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What happens after egg collection?

13 October 2009

Pain. The patient may experience pain. It is not unusual for women to experience some abdominal or pelvic pain. A hot water bottle or painkillers are often helpful. However, if the pain is severe, or persists, then you should consult your doctor.

Bleeding. The patients may have to wear panty liners for a day or two following egg collection. Any bleeding should be minimal and dark or brown in colour. If bleeding is severe or bright red then consult your doctor.

Nausea and vomiting. The patient may experience nausea or vomiting for the first 24 hours following egg collection. This is usually a side-effect of the drugs given (anaesthetics or pain killers). If the nausea or vomiting persists, the you should consult your doctor.

Activities. You are advised to rest during the first 24 hours following surgery and must not operate any machinery such as a car or cooker. Furthermore, a responsible adult must be available to look after you during this period.

Fertilization (Fertilisation). The term in-vitro fertilization is derived from Latin in-vitro meaning glass because the eggs are fertilized in laboratory glassware. On the day of egg collection, the male partner is asked to provide a semen sample. He collects his semen by masturbation unless there has been other arrangements.
The sperm is washed in a culture medium and prepared in order to separate the sperm from seminal plasma. If a donor sperm is to be used, the sample will then taken from the freezer, thawed and prepared.


The eggs are collected into a specially prepared culture medium and once collected, they are examined under the microscope and each is graded for maturity, the maturity of an egg will determine when the sperm will be added to it. The eggs are then placed in the incubator at 37 C with 5% CO2 for a period of time (about 3-8 hours) before it is mixed with the selected sperm.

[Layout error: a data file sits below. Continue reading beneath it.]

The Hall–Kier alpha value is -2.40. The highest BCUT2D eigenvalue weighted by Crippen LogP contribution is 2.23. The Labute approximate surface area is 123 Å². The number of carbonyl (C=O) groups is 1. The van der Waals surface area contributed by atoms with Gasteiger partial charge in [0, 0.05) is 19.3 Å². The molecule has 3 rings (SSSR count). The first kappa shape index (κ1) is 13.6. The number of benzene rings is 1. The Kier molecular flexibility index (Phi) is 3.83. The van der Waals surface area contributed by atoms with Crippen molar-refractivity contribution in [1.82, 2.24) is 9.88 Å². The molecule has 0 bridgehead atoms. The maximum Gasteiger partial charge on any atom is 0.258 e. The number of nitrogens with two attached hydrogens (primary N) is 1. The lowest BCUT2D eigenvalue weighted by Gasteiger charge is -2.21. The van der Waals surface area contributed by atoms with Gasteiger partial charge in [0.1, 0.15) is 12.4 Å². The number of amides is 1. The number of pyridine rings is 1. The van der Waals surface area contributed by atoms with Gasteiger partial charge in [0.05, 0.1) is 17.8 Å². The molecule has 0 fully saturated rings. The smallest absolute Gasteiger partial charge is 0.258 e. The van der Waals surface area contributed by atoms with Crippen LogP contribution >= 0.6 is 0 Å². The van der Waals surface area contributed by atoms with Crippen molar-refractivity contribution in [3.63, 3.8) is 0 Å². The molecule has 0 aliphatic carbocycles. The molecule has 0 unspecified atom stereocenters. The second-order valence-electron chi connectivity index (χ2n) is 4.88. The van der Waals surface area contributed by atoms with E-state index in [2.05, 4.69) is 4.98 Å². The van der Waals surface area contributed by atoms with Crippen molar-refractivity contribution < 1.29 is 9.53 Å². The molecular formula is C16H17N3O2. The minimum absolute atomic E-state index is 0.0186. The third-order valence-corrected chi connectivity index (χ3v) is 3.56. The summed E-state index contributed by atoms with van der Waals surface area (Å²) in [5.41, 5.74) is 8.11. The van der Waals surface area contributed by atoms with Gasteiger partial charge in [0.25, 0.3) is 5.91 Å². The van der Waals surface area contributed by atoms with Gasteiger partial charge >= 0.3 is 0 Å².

Between 20000-30000 sperm are mixed with each egg in a drop of specially prepared culture medium. This medium is prepared in a labeled dish that is kept in the incubator to allow fertilization to occur. The first sign of fertilization is the presence of two small dots inside the egg so-called “two- pronucleate” and the fertilized egg is called zygote. The two pronuclei, one came from the sperm and one came from the egg. Occasionally the egg is fertilized abnormally with more than two pronuclei. Although this embryo may go on to divide, they are not viable and should not be replaced. Usually about 60-70% of the eggs collected will be fertilized, but this can vary from 0% to 100%. Regrettably, some 5-10% of couples will not achieve fertilization of any eggs. This could be due to, sperm lacking the fertilizing capacity, or poor egg quality or poor culture medium. However, in about 50% of the cases there is no obvious cause. If this happens, the couple would be advised to have ICSI in a subsequent cycle.
It takes about 18 hours for the egg to be fertilized, about 12 hours later the fertilized egg start to divide into two cells, and subsequently into four and so on. After about 48-72 hours from the egg collection, the embryos will usually consist of 4-8 cells each, and ready for replacement into the woman‘s uterus. There is no significant difference in the expected pregnancy rates if the embryos are replaced on day two or three after egg collection. The couple can elect to allow the embryos to undergo further development to the balstocyst stage (usually this is achieved by day 5). Quoted pregnancy rates are significantly higher when good quality blastocysts are transferred.
Sometimes, the embryos fail to develop even though they have fertilized normally and in this case; a transfer would not be made.